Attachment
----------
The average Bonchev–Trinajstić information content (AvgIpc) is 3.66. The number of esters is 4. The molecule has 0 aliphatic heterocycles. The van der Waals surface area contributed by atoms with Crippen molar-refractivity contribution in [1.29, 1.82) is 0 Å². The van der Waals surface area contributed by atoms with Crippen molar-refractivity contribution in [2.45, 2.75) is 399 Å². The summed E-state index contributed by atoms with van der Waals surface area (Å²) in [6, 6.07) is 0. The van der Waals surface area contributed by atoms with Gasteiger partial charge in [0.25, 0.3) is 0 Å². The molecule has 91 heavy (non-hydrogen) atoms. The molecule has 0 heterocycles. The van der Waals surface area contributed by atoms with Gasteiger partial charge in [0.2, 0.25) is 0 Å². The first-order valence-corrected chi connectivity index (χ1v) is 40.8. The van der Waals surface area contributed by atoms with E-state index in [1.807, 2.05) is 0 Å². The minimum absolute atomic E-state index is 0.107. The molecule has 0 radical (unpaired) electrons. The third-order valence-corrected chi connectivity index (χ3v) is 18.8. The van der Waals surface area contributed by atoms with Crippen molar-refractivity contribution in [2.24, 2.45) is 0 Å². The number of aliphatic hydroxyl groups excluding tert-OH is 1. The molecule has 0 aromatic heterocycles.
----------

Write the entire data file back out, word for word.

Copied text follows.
The average Bonchev–Trinajstić information content (AvgIpc) is 3.66. The number of esters is 4. The molecule has 0 aliphatic heterocycles. The van der Waals surface area contributed by atoms with Crippen molar-refractivity contribution in [1.29, 1.82) is 0 Å². The van der Waals surface area contributed by atoms with Crippen molar-refractivity contribution in [2.45, 2.75) is 399 Å². The summed E-state index contributed by atoms with van der Waals surface area (Å²) in [6, 6.07) is 0. The van der Waals surface area contributed by atoms with Gasteiger partial charge in [0.25, 0.3) is 0 Å². The molecule has 91 heavy (non-hydrogen) atoms. The molecule has 0 heterocycles. The van der Waals surface area contributed by atoms with Gasteiger partial charge in [0.2, 0.25) is 0 Å². The first-order valence-corrected chi connectivity index (χ1v) is 40.8. The van der Waals surface area contributed by atoms with E-state index in [1.807, 2.05) is 0 Å². The minimum absolute atomic E-state index is 0.107. The molecule has 0 radical (unpaired) electrons. The third-order valence-corrected chi connectivity index (χ3v) is 18.8. The van der Waals surface area contributed by atoms with Crippen molar-refractivity contribution in [2.24, 2.45) is 0 Å². The number of aliphatic hydroxyl groups excluding tert-OH is 1. The molecule has 0 aromatic heterocycles.